The Cicadas are coming

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(Lake County Forest Preserves Banner)

We keep hearing that “the cicadas are coming.” But how much do we know about these insects or what to expect during their 2024 appearance?

Well, we know from 17 years ago that they are very nosy and seem to be everywhere. Also, that they are about 5 inches long, harmless to humans, loved as food by birds and that some homes with young trees are wrapping those in netting so that the cicadas don’t climb them to lay their eggs in young branches.

Illustrations of cicada eggs on a tree branch.

(Lake County Forest Preserve photo of Samantha Gallagher drawing)

A great place to learn more is “Celebrating Cicadas,” a special Dunn Museum exhibition at the Lake County Forest Preserves (LCFP) headquarters, 1899 W Winchester Rd. Libertyville.

Opened April 27 and going to Aug. 4, 2024, it includes terrific pictures done by science artist Samantha Gallagher. Among the works is an interactive piece called “Cicada Parade” that visitors can manipulate to mimic cicada sound.

Also, the LCFP is holding a free CicadaFest on Sunday, June 9 from 12–4 pm at Ryerson Conservation Area in Riverwoods. (Overflow parking at the Lutheran Church to the north of Ryerson has buses).

Because this cicada phenomenon only comes every 17 years, the cicadas are featured in “Horizons,” the LCFP Spring publication as “17 Years, 64 Degrees, 100 Decibels.” See Horizons | Lake County Forest Preserves (lcfpd.org).

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You get the 17 years bit but did you know the ground has to warm up to 64 degrees for the cicadas to tunnel up and that their sound reaches 100 decibels?

In addition, this 17-year cycle is also different because it includes two different broods, Brood XIII and Brood XIX, according to LCFP’s “Words of the Woods” POD Cast Host Brett Peto. Both broods will likely converge in Illinois near Springfield. The broods are part of the periodical (Magicicadas) cicadas. That’s periodical because there are also the annual cicadas that you probably have heard in treed areas in the summer.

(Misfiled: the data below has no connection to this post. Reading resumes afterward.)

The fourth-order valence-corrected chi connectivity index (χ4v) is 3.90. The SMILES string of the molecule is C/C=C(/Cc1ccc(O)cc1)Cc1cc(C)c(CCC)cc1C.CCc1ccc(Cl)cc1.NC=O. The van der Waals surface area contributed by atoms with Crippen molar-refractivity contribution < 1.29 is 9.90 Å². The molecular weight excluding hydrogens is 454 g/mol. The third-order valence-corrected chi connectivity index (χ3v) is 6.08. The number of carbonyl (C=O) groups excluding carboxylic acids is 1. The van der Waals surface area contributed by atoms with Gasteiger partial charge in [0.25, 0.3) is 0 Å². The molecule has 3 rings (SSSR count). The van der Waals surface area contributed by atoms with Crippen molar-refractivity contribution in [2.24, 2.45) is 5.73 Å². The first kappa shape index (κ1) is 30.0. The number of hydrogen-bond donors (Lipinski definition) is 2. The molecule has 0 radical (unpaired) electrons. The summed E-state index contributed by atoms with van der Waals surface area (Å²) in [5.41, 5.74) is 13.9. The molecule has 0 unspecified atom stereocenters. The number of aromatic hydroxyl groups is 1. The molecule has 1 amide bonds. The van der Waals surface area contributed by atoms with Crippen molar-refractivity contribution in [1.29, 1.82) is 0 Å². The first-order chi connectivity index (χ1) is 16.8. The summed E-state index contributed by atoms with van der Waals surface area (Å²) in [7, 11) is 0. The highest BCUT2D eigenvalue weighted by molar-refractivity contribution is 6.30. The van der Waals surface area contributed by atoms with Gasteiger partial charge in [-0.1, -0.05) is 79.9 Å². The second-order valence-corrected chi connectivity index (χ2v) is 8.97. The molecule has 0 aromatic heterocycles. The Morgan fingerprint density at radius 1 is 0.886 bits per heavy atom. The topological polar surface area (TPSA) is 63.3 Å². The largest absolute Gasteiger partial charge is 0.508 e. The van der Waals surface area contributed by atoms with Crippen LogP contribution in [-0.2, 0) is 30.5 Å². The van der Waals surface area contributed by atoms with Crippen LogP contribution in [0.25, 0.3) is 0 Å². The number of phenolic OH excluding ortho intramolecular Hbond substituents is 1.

“The next time both broods will appear at the same time is 2245,” said Peto 

I really don’t bother with podcasts very often but Words of the Woods podcast, hosted by Peto is excellent. Listen on SpotifyApple Podcasts.

Peto will also be emcee of Cicada Fest June 9.

For more information visit Celebrating Cicadas | Lake County Forest Preserves (lcfpd.org)

Jodie Jacobs

 

November holiday lights

Light up the night at Lightscape

(Photo courtesy of Chicago Botanic Garden)

No sooner does Halloween wave a cold and scary skeleton hand goodby than the Chicago Botanic Garden and Morton Arboretum beckon with  tickets for their light shows.

Lightscape

The word “Lightscape” really defines the Chicago Botanic Garden’s winter transformation of its paths, garden areas and islands.

Open Nov. 10, 2023 through Jan. 7, 2024, formerly familiar Garden sections turn into plots of fire, fantastically large flowers and colorful, bright beacons. 

For its fifth annual holiday light show some displays, such as the popular Winter Cathedral, return like old, familiar friends. Other sections, such as Evening Island, welcome visitors to new vistas. 

What to expect: food and drink in various courtyards plus an enchanting experience of music and light.

The Chicago Botanic Garden is at 1000 Lake Cook Rd., Glencoe, IL (847) 835-6801. 

For tickets and more information visit Lightscape | Chicago Botanic Garden

Lightscape 2022 at Chicago Botanic Garden (J Jacobs phto)
Lightscape 2022 at Chicago Botanic Garden (J Jacobs photo)

llumination

Light transforms a one-mile pathway at Illumination: Tree Lights at The Morton Arboretum. Opening Nov. 18, 2023, Illumination continues through Jan. 6, 2024.

 A grove of trees comes alive as color change while you watch and lights  make trees dance. Hug a tree to see it light up. Then see the display’s finale on Meadow Lake.

You can warm up by a fire and roast marshmallows for s’mores or stop in a concession tent for a snack and beverage or dine at the Ginkgo Restaurant in the Visitor Center. Stop at the Arboretum Store to purchase a temperature-activated, color-changing ceramic mug available Illumination.

The Morton Arboretum is 41oo IL Rt 53, Lisle, IL  For tickets and more information visit Illumination: Tree Lights at The Morton Arboretum | The Morton Arboretum.

Jodie Jacobs

 

 

Dinos and fossils now at LCFPs Dunn Museum

 

Lake County Forest Preserves Dunn Museum in Libertyvill, IL ( J acobs hofot)
Lake County Forest Preserves Dunn Museum in Libertyville IL  JJacobs photo)